|Número de publicación||US5543960 A|
|Tipo de publicación||Concesión|
|Número de solicitud||US 08/439,393|
|Fecha de publicación||6 Ago 1996|
|Fecha de presentación||11 May 1995|
|Fecha de prioridad||11 May 1995|
|Número de publicación||08439393, 439393, US 5543960 A, US 5543960A, US-A-5543960, US5543960 A, US5543960A|
|Inventores||Timothy J. Carrig, Antoinette J. Taylor, Kevin R. Stewart|
|Cesionario original||The Regents Of The University Of California|
|Exportar cita||BiBTeX, EndNote, RefMan|
|Citas de patentes (7), Citada por (24), Clasificaciones (7), Eventos legales (8)|
|Enlaces externos: USPTO, Cesión de USPTO, Espacenet|
The present invention relates generally to the free space electro-optic frequency conversion of electromagnetic radiation, and, more specifically to the use of crystal mosaics to generate relatively high power terahertz radiation. This invention was made with Government support under Contract No. W-7405-ENG-36 awarded by the U.S. Department of Energy. The Government has certain rights in the invention.
The interest within the scientific community in high-power, subpicosecond, terahertz (1012 Hz) bandwidth radiation is growing rapidly because of the wide range of applications in which such radiation may be utilized. Among these applications are communications, electronic material characterization, and the development of high-speed optoelectronic devices.
Currently, there are two basic approaches for generating terahertz (THz) beams: (1) using photoconductors and (2) using nonlinear optical frequency conversion techniques. In the photoconductive approach, electrically biased high-speed photoconductors are used as transient current sources for radiating antennas, including elementary Hertzian dipoles, resonant dipoles, tapered antennas, transmission lines, and large-aperture photoconducting antennas. In the nonlinear optical frequency conversion approach, second-order or higher-order nonlinear optical effects in unbiased materials are used. By far, the most important of these nonlinear optics approaches is the optical rectification technique. The optical rectification approach is simpler than the photoconductive approach since no electrical bias is required.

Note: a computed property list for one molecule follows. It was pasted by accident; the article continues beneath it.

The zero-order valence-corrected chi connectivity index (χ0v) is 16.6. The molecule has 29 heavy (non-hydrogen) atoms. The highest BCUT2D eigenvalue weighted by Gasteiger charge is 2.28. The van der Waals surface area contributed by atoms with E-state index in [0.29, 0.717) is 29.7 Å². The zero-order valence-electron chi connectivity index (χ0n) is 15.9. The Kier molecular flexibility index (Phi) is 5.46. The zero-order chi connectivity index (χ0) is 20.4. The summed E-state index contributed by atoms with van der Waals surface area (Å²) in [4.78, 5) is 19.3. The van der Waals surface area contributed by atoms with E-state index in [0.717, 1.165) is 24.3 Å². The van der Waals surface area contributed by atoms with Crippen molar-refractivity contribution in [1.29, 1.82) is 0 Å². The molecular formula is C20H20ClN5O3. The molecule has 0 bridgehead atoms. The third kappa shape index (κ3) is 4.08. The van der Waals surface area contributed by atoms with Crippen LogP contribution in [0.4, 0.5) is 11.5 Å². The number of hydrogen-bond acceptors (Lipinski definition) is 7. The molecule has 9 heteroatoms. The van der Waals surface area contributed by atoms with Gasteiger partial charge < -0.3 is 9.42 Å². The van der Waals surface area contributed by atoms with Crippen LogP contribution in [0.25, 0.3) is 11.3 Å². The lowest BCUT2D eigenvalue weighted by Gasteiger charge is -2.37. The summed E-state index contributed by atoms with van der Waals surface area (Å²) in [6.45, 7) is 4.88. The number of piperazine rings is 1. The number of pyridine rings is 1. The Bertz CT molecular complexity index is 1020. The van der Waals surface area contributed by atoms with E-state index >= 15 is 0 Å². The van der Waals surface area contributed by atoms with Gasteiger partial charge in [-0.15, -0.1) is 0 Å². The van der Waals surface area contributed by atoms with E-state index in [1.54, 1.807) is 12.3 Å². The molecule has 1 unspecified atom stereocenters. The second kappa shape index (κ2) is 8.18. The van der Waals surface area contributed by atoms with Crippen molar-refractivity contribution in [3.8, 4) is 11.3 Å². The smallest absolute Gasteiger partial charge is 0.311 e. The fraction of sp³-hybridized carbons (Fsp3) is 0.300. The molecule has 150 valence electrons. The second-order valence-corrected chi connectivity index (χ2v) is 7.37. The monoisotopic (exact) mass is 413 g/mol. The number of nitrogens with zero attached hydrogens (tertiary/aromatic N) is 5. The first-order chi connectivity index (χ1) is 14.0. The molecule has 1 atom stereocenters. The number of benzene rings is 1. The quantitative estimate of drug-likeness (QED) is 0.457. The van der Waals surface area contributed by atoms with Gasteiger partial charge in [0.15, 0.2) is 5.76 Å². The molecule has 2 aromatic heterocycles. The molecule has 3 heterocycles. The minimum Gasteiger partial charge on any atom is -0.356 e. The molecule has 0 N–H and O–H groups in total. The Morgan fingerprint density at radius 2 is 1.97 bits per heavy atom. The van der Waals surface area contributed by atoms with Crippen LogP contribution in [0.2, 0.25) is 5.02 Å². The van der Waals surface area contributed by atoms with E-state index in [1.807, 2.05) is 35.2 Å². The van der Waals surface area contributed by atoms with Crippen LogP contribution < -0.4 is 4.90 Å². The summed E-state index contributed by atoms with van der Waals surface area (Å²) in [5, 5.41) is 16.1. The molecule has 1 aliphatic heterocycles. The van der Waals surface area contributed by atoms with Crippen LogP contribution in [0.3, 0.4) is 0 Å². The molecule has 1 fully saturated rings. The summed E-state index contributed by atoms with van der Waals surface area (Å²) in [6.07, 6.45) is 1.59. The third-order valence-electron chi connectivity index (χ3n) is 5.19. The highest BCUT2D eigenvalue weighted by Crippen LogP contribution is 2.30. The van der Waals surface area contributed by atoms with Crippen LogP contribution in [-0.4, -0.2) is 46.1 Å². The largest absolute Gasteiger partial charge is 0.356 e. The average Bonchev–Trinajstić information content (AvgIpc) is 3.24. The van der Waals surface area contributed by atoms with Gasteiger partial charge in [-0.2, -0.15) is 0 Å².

Electro-optic crystals are crystals having an index of refraction that changes in proportion to an applied dc or low-frequency electric field. The magnitude of the effect is proportional to the magnitude of the crystal's electro-optic coefficients.
Prior research has examined several nonlinear materials as terahertz optical rectification media. The materials examined have included organic salts, such as dimethyl amino 4-N-methylstilbazolium tosylate (DAST), traditional electro-optic materials, such as LiTaO3 and LiNbO3, and semiconductors, such as GaAs. To date, the most efficient terahertz medium has been found to be DAST.
Other commonly used electro-optic materials include NH4 H2 PO4 (Ammonium dihydrogen phosphate or ADP), KH2 PO4 (Potassium dihydrogen phosphate or KDP), and CdTe (Cadmium telluride). Still more materials which are structurally similar to ADP include Deuterated KDP or KD*P, rubidium dihydrogen phosphate or RDP, ammonium dihydrogen arsenate or ADA, potassium dihydrogen arsenate or KDA, rubidium dihydrogen arsenate or RDA, cesium dihydrogen arsenate or CDA, and deuterated CDA. Materials which are structurally similar to LiNbO3 include barium titanate or BaTiO3, and lithium iodate or LiIO3. Materials structurally similar to CdTe include zinc sulfide or ZnS, zinc telluride or ZnTe, and zinc setenide or ZnSe. Other materials which might also serve as electro-optic material include quartz, CuCl, InAs, InP, and GaP.